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Computer magazine

Computer magazines are about computers and related subjects, such as networking and the Internet. Most computer magazines offer (or offered) advice, some offer programming tutorials, reviews of the latest technologies, and advertisements.

HistoryEdit

1940s-1950sEdit

  • Computers and Automation, (1951-1978), was arguably the first computer magazine. It began as Roster of Organizations in the Computing Machinery Field (1951-1952), and then The Computing Machinery Field (1952-1953).[1] It was published by Edmund Berkeley. Computers and Automation held the first Computer Art Contest circa 1963 and maintained a bibliography on computer art starting in 1966.[2] It also included a monthly estimated census of all installed computer systems starting in 1962.[3]

1960s-1970sEdit

  • ACS Newsletter (1966-1976), Amateur Computer Society newsletter.[4]
  • Computerworld (1967)

1980sEdit

1980s computer magazines skewed their content towards the hobbyist end of the then-microcomputer market, and used to contain type-in programs, but these have gone out of fashion. The first magazine devoted to this class of computers was Creative Computing. Byte was an influential technical journal that published until the 1990s.

In 1983 an average of one new computer magazine appeared each week.[5] By late that year more than 200 existed. Their numbers and size grew rapidly with the industry they covered, and BYTE and 80 Micro were among the three thickest magazines of any kind per issue.[6] Compute!'s editor in chief reported in the December 1983 issue that "all of our previous records are being broken: largest number of pages, largest-number of four-color advertising pages, largest number of printing pages, and the largest number of editorial pages".[7]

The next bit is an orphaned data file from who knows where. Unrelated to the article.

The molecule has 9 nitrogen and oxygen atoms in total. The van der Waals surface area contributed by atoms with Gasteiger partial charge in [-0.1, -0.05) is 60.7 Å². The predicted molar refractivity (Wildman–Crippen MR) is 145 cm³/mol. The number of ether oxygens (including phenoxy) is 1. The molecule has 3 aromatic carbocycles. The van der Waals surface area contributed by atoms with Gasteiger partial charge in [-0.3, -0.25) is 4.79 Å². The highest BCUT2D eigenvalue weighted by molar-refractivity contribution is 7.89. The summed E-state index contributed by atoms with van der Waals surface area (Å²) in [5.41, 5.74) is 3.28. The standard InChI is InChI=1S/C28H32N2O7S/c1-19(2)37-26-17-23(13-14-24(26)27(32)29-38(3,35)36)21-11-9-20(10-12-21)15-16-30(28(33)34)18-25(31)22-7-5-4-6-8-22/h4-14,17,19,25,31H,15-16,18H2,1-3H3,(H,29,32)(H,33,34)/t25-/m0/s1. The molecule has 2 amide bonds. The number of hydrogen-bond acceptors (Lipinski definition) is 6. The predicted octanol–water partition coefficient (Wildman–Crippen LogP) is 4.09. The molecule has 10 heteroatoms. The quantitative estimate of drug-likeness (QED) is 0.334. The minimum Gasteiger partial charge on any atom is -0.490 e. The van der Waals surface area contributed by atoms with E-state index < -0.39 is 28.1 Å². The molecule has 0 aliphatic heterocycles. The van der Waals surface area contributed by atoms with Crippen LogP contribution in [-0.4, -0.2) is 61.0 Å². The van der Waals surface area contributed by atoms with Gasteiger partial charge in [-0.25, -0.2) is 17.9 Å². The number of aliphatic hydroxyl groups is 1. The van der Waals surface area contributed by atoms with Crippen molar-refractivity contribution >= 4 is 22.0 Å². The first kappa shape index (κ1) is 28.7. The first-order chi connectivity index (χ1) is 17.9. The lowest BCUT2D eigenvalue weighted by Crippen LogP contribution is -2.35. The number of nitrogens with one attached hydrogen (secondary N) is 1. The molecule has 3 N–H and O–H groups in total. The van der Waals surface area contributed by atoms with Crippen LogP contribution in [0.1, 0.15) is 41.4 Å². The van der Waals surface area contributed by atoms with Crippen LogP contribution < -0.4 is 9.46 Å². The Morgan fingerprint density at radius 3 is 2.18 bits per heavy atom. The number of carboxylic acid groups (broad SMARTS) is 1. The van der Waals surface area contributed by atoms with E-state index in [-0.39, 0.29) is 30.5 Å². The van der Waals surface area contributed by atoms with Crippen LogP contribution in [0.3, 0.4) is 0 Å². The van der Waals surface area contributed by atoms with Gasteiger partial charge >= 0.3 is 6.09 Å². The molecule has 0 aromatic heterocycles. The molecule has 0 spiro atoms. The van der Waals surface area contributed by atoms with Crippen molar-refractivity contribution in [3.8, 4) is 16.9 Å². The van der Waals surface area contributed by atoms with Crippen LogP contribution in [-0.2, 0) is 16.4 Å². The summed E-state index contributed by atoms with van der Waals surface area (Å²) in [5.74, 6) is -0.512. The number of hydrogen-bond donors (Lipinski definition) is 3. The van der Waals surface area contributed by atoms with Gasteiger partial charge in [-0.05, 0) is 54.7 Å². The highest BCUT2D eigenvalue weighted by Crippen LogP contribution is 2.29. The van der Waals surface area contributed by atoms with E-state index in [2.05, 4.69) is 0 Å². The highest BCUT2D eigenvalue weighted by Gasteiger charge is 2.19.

Computers were the only industry with product-specific magazines, like 80 Micro, PC Magazine, and Macworld; their editors vowed to impartially cover their computers whether or not doing so hurt their readers' and advertisers' market, while claiming that their rivals pandered to advertisers by only publishing positive news.[8] BYTE in March 1984 apologized for publishing articles by authors without with promotional material for companies without describing them as such, and in April suggested that other magazines adopt its rules of conduct for writers, such as prohibiting employees from accepting gifts or discounts. InfoWorld stated in June that many of the "150 or so" industry magazines published articles without clearly identifying authors' affiliations and conflicts of interest.[9]

Many magazines ended that year, however, as their number exceeded the amount of available advertising revenue despite revenue in the first half of the year five times that of the same period in 1982. Consumers typically bought computer magazines more for advertising than articles, which benefited already leading journals like BYTE and PC Magazine and hurt weaker ones. Also affecting magazines was the computer industry's economic difficulties,[5] including the video game crash of 1983, which badly hurt the home-computer market. Dan Gutman, the founder of Computer Games, recalled in 1987 that "the computer games industry crashed and burned like a bad night of Flight Simulator—with my magazine on the runway".[10] Antic's advertising sales declined by 50% in 90 days,[11] Compute!'s number of pages declined from 392 in December 1983 to 160 ten months later,[12] and Compute! and Compute!'s Gazette's publisher assured readers in an editorial that his company "is and continues to be quite successful ... even during these particularly difficult times in the industry".[13] Computer Gaming World stated in 1988 that it was the only one of the 18 color magazines that covered computer games in 1983 to survive the crash.[14] Compute! similarly stated that year that it was the only general-interest survivor of about 150 consumer-computing magazines published in 1983.[15]